When you are suffering with back pain, whether it is in the neck, between the shoulder blades or in the lower back, it can sometimes be difficult to know what to do. Do you sit, rest, keep active, use heat or cold?
The most common cause of back pain is when the joints of the back become restricted due to abnormal stress such as, incorrect posture, degeneration and emotional stress. This causes tightening and inflammation around the joints resulting in muscles tightening in order to protect that area of the spine from further trauma. Muscle tightness causes the joint to be even more restricted in movement and therefore causes more joint inflammation and the cycle continues. People suffer from different types of back pain, some with tightening but others without, and therefore they will require a different treatment plan.
Chiropractors have the skill of removing joint restriction by using spinal adjusting to address the underlying problems of back pain. However, secondary problems of muscle tightness and joint inflammation require ongoing treatment so there are certain things a patient can do to relieve the pain.
The recommended treatment for back pain without muscle tightness is a cold treatment. This is simply a cold pack applied to the injury, which acts like a painkiller reducing the inflammation.
A Cold treatment can be used in any area of inflammation. i.e. spine or joint inflammation and restriction, knee swelling, sprained ankle etc.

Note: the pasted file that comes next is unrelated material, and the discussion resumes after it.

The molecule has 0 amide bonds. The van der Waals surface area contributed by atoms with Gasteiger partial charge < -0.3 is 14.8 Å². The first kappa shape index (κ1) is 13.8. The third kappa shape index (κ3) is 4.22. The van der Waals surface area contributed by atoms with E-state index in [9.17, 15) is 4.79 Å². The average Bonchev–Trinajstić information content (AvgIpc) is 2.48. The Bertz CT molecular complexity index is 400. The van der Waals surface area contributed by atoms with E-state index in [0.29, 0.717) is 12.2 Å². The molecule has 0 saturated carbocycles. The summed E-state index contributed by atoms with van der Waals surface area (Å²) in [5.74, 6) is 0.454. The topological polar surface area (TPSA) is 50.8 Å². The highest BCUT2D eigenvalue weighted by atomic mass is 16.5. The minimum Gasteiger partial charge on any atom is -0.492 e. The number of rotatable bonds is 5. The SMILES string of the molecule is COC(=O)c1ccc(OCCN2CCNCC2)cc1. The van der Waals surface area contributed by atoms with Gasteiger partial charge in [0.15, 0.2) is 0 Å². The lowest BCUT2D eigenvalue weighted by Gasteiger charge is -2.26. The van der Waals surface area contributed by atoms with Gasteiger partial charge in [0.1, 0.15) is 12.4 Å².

For back pain with muscle tightness a hot pack is more suitable. Tight muscles are usually tender to touch, you can sometimes feel pea-sized knots and crystals in the muscle, heat relaxes the muscle and improves flexibility. Hot treatment can be used alone over tight muscles when they have contracted due to overuse, or ache following being used in a different way.
Hot & Cold Treatment
Leaving a hot pack on the spine for a long time can increase the inflammation and cause the pain to increase. In this case once relaxation has occurred a cold pack is placed over the area to help decrease the joint inflammation.
It is always best to consult a Chiropractor first but the advice is not to rest, but to try and keep active, manoeuvring the joint at least every 20 – 30 minutes. Combine this with the hot or cold method of treatment and you will help relieve the pain resulting in a quicker recovery.